Rehabilitation for persons with multiple sclerosis

Review questions

Do people with multiple sclerosis (MS), who participate in rehabilitation programmes, improve in their functional activities, disability, and quality of life compared with those who receive no rehabilitation treatment, placebo, or different types of interventions?

Background

MS is a complex condition, which requires comprehensive, long-term management. Rehabilitation programmes aim to improve function, well-being, and quality of life for people with MS. Currently, a wide variety of rehabilitation therapies are used to treat MS. Published literature, including Cochrane Reviews, that evaluates these interventions, has grown. To guide clinicians, this review assessed current Cochrane Reviews, and provides an overview of the effectiveness of rehabilitation therapies used to treat people with MS.

Study characteristics

We searched for all published Cochrane Reviews of MS clinical trials that evaluated the effectiveness of rehabilitation interventions compared with various control groups (no intervention or different type of intervention). We evaluated all relevant reviews, and summarised the findings.

Key results and quality of evidence

We included a total of 15 Cochrane Reviews, which included 168 clinical trials, and a total of 10,396 people with MS. These good-quality reviews evaluated a range of rehabilitation interventions, including: physical activity and exercise therapy, hyperbaric oxygen therapy, whole-body vibration, occupational therapy, cognitive and psychological interventions, nutritional and dietary supplements, vocational rehabilitation, information provision, telerehabilitation, and interventions for the management of spasticity.

The findings showed some benefits for people with MS who participated in exercise and physical activity programmes or multidisciplinary rehabilitation programmes (where the intervention is provided by a team of health professionals from different professions). They found improvements in everyday activities, function, and health-related quality of life, compared with those who were not offered rehabilitation. Evidence for other rehabilitation modalities was limited, due to lack of good-quality studies. More research is needed to determine whether various types of rehabilitation modalities are effective in reducing disability in people with MS.

Authors' conclusions: 

The evidence suggests that regular specialist evaluation and follow-up to assess the needs of patients with all types of MS for appropriate rehabilitation interventions may be of benefit, although the certainty of evidence varies across the different types of interventions evaluated by the reviews. Structured, multidisciplinary rehabilitation programmes and physical therapy (exercise or physical activities) can improve functional outcomes (mobility, muscle strength, aerobic capacity), and quality of life. Overall, the evidence for many rehabilitation interventions should be interpreted cautiously, as the majority of included reviews did not include data from current studies. More studies, with appropriate design, which report the type and intensity of modalities and their cost-effectiveness are needed to address the current gaps in knowledge.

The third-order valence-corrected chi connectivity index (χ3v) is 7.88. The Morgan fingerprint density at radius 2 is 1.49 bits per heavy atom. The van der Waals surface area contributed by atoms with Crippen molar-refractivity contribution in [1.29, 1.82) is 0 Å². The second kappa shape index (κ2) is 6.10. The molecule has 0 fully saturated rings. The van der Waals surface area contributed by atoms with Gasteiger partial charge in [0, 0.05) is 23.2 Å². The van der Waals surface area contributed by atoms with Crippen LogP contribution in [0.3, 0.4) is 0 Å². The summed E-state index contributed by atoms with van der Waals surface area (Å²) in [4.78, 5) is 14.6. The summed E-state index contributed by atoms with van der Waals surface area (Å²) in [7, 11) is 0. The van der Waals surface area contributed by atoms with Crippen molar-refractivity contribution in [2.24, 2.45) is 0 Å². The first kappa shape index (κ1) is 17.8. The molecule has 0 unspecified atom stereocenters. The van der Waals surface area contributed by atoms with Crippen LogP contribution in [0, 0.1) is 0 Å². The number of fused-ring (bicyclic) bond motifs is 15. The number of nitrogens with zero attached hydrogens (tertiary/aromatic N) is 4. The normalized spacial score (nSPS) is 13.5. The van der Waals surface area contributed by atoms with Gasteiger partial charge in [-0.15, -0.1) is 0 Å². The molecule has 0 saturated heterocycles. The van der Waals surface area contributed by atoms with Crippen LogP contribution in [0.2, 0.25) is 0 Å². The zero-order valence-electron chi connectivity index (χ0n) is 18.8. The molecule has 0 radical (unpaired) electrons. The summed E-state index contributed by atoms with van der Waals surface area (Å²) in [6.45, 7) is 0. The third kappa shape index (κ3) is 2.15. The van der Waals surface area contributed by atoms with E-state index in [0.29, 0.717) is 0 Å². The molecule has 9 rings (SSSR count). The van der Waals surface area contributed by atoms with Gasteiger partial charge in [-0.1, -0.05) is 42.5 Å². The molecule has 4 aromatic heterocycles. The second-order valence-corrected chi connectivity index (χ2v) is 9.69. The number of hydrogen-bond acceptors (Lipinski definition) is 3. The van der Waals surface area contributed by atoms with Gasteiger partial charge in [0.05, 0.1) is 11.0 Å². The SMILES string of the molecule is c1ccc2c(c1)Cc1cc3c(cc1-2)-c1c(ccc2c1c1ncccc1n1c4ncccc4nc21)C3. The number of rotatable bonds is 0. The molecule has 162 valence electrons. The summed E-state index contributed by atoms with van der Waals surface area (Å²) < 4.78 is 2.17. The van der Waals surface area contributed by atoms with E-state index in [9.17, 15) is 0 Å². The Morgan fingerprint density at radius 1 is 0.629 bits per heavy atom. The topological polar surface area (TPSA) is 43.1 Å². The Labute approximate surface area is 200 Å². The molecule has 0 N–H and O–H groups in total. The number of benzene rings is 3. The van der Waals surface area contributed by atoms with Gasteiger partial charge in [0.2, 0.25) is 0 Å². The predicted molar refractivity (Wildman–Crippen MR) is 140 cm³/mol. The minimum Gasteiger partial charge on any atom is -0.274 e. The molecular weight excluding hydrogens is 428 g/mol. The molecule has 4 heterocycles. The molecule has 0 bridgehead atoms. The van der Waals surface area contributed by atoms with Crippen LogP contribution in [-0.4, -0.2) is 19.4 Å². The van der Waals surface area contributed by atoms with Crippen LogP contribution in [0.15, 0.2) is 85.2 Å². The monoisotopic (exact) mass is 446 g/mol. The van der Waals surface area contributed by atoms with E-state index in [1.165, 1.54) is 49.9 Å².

Read the full abstract...
Background: 

Multiple sclerosis (MS) is a major cause of chronic, neurological disability, with a significant long-term disability burden, often requiring comprehensive rehabilitation.

Objectives: 

To systematically evaluate evidence from published Cochrane Reviews of clinical trials to summarise the evidence regarding the effectiveness and safety of rehabilitation interventions for people with MS (pwMS), to improve patient outcomes, and to highlight current gaps in knowledge.

Methods: 

We searched the Cochrane Database of Systematic Reviews up to December 2017, to identify Cochrane Reviews that assessed the effectiveness of organised rehabilitation interventions for pwMS. Two reviewers independently assessed the quality of included reviews, using the Revised Assessment of Multiple Systematic Reviews (R-AMSTAR) tool, and the quality of the evidence for reported outcomes, using the GRADE framework.

Main results: 

Overall, we included 15 reviews published in the Cochrane Library, comprising 164 randomised controlled trials (RCTs) and four controlled clinical trials, with a total of 10,396 participants. The included reviews evaluated a wide range of rehabilitation interventions, including: physical activity and exercise therapy, hyperbaric oxygen therapy (HBOT), whole-body vibration, occupational therapy, cognitive and psychological interventions, nutritional and dietary supplements, vocational rehabilitation, information provision, telerehabilitation, and interventions for the management of spasticity. We assessed all reviews to be of high to moderate methodological quality, based on R-AMSTAR criteria.

Moderate-quality evidence suggested that physical therapeutic modalities (exercise and physical activities) improved functional outcomes (mobility, muscular strength), reduced impairment (fatigue), and improved participation (quality of life). Moderate-quality evidence suggested that inpatient or outpatient multidisciplinary rehabilitation programmes led to longer-term gains at the levels of activity and participation, and interventions that provided information improved patient knowledge. Low-qualitty evidence suggested that neuropsychological interventions, symptom-management programmes (spasticity), whole body vibration, and telerehabilitation improved some patient outcomes. Evidence for other rehabilitation modalities was inconclusive, due to lack of robust studies.

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